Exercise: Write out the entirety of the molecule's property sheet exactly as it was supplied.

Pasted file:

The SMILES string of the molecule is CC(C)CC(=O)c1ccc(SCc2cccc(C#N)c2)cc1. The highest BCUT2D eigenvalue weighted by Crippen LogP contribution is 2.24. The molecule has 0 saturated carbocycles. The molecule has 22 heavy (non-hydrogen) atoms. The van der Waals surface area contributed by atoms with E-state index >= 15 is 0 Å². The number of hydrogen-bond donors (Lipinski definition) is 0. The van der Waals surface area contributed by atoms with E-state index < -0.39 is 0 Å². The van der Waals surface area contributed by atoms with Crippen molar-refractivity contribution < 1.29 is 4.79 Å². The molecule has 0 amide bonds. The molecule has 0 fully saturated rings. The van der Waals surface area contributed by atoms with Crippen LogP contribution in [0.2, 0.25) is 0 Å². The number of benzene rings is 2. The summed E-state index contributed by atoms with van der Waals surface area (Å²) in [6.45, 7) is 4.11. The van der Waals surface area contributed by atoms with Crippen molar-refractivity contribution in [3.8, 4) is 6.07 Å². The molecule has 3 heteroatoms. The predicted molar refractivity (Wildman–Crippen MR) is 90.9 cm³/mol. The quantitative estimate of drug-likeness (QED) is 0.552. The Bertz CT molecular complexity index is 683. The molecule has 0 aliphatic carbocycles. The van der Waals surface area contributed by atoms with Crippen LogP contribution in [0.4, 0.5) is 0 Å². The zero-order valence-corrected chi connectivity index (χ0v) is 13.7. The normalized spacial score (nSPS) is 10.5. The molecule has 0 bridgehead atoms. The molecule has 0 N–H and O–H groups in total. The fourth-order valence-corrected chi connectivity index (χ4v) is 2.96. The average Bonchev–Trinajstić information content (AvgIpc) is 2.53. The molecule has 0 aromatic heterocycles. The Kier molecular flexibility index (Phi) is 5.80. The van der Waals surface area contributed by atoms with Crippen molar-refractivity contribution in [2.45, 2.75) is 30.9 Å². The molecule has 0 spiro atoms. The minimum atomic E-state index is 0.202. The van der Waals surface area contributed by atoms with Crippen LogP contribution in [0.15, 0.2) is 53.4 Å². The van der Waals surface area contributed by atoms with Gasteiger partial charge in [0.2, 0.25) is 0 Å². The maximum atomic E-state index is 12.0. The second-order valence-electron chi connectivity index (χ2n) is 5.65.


The SMILES string of the molecule is CC(C)CC(=O)c1ccc(SCc2cccc(C#N)c2)cc1. The highest BCUT2D eigenvalue weighted by Crippen LogP contribution is 2.24. The molecule has 0 saturated carbocycles. The molecule has 22 heavy (non-hydrogen) atoms. The van der Waals surface area contributed by atoms with E-state index >= 15 is 0 Å². The number of hydrogen-bond donors (Lipinski definition) is 0. The van der Waals surface area contributed by atoms with E-state index < -0.39 is 0 Å². The van der Waals surface area contributed by atoms with Crippen molar-refractivity contribution < 1.29 is 4.79 Å². The molecule has 0 amide bonds. The molecule has 0 fully saturated rings. The van der Waals surface area contributed by atoms with Crippen LogP contribution in [0.2, 0.25) is 0 Å². The number of benzene rings is 2. The summed E-state index contributed by atoms with van der Waals surface area (Å²) in [6.45, 7) is 4.11. The van der Waals surface area contributed by atoms with Crippen molar-refractivity contribution in [3.8, 4) is 6.07 Å². The molecule has 3 heteroatoms. The predicted molar refractivity (Wildman–Crippen MR) is 90.9 cm³/mol. The quantitative estimate of drug-likeness (QED) is 0.552. The Bertz CT molecular complexity index is 683. The molecule has 0 aliphatic carbocycles. The van der Waals surface area contributed by atoms with Crippen LogP contribution in [0.4, 0.5) is 0 Å². The zero-order valence-corrected chi connectivity index (χ0v) is 13.7. The normalized spacial score (nSPS) is 10.5. The molecule has 0 bridgehead atoms. The molecule has 0 N–H and O–H groups in total. The fourth-order valence-corrected chi connectivity index (χ4v) is 2.96. The average Bonchev–Trinajstić information content (AvgIpc) is 2.53. The molecule has 0 aromatic heterocycles. The Kier molecular flexibility index (Phi) is 5.80. The van der Waals surface area contributed by atoms with Crippen molar-refractivity contribution in [2.45, 2.75) is 30.9 Å². The molecule has 0 spiro atoms. The minimum atomic E-state index is 0.202. The van der Waals surface area contributed by atoms with Crippen LogP contribution in [0.15, 0.2) is 53.4 Å². The van der Waals surface area contributed by atoms with Gasteiger partial charge in [0.2, 0.25) is 0 Å². The maximum atomic E-state index is 12.0. The second-order valence-electron chi connectivity index (χ2n) is 5.65.